The Early Years
          In 1823, Hector Berlioz worked as a critic for the journal Le Corsaire in Paris and also composed his first big works, many of which are lost or destroyed by Berlioz himself. The Messe Solennelle (1824), Les Francs-Juges (1826), and the Waverley Overture (1827) are a few of his early compositions he failed to destroy so we can enjoy. His early works were not widely accepted at the time and ended in him failing to win the coveted Prix de Rome, a scholarship for arts students; though he tried again and again, submitting a new cantata each year. All of Berlioz's new works resulted in bad performances, but even with losing and failing so many times, Berlioz was still persistent and pushed himself to work hard. And in 1828, on his fourth attempt, Berlioz won second place in the Prix de Rome! This prize included a five year pension, which was badly needed for the struggling composer. 

          Berlioz was a lover and a learner, which was never so apparent then during these early years. During his long apprenticeship in Paris, Berlioz had exposure to great composers, like Ludwig van Beethoven and Carl Maria von Weber, and great poets like William Shakespeare and Johann Wolfgang von Goethe. Seeing the plays of Shakespeare motivated Berlioz to learn English, so he could read Shakespeare in the original. But Berlioz did not stop there. In 1827, Berlioz started singing in the chorus at Theatre des Nouveautes to grow his income. He was a great lover of the opera, which led Berlioz to begin writing musical criticism. This job helped him earn more money and support himself, while pursuing his passion for music and the arts.

Check out Part 3 Next week!

Guest Contributer: Piano Book 1 Student

Thursday, January 8, 2015

Hector Berlioz - France's Romantic Composer

"Love cannot express the idea of music, while music may give an idea of love." - Hector Berlioz

Historical Period: Romantic Era
Nationality: French
Born: December 11, 1803, La Côte Saint-André, France
Died: March 8,1869, Paris, France
Contemporaries: Frederic Chopin, Richard Wagner, Fromental Halévy,  Giacomo Meyerbeer, Gaspare Spontini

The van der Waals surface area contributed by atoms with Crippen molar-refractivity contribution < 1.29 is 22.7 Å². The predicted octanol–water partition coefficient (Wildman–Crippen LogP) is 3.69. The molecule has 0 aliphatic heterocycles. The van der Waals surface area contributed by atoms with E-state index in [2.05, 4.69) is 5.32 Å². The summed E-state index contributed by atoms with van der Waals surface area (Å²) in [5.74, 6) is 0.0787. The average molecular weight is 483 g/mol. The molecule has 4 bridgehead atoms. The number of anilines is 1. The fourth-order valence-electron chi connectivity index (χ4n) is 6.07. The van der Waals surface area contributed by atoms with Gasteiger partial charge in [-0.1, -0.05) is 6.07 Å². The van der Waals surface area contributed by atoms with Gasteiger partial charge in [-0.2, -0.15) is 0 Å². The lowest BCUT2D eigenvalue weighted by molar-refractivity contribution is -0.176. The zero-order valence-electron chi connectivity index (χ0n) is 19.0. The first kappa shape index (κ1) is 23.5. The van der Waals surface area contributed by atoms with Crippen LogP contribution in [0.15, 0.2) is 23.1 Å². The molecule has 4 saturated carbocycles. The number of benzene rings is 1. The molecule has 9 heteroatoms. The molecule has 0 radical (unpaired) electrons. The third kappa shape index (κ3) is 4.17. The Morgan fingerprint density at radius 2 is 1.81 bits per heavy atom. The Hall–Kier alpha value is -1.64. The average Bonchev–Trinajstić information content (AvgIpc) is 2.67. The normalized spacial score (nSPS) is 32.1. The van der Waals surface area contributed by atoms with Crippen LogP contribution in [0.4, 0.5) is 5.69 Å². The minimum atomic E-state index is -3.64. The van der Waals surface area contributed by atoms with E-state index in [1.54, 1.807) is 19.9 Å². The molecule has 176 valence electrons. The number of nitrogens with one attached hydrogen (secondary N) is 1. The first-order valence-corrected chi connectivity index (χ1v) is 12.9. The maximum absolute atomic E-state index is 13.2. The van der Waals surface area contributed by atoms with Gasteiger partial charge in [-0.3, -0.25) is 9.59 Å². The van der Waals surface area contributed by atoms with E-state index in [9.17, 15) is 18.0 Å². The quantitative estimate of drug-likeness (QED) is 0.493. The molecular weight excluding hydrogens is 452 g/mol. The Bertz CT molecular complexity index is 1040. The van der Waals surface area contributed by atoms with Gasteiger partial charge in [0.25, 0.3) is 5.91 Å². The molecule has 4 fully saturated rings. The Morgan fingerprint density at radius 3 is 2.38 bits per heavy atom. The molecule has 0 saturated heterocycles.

Early Life

Hector Berlioz was born in 1803 in a comfortable home in a villa north of Grenoble in France. His father was a respected physician and scholar. Because many schools were shutting down in the area, Hector received most of his education from his father at home. He showed interest in music at an early age, and despite being destined to become a physician like his father, he was encouraged to develop his musical skill. In 1816 he began to learn the flute and guitar and even began to compose many pieces which he saved and reused in later compositions. His earliest know composition is called the Pot-pourri, which is said to be lost. He also wrote a song for the voice and guitar which he would later use in his famous Symphonie Fantastique

In 1821 his father sent him to Paris to finish his medical studies. While he was there Berlioz also studied under Professor Jean-François Lesueur, who taught him Parisian music. It was also in Paris that Berlioz was exposed to opera and after being encouraged by his friend Jean-François Lesueur, Berlioz decided to fully give himself to music. After submitting to his father and attending medical school for a year Berlioz went home and declared his wish to pursue music full time. That was not good news to them, his parents were very upset. After failing to force him to abandon his passion for music, Berlioz broke away from his father and mother. That was very painful for Berlioz's parents, so they decided to remove all financial support for Berlioz.

Come back next week for Part 2!

 *Written by Book 1 Piano Student.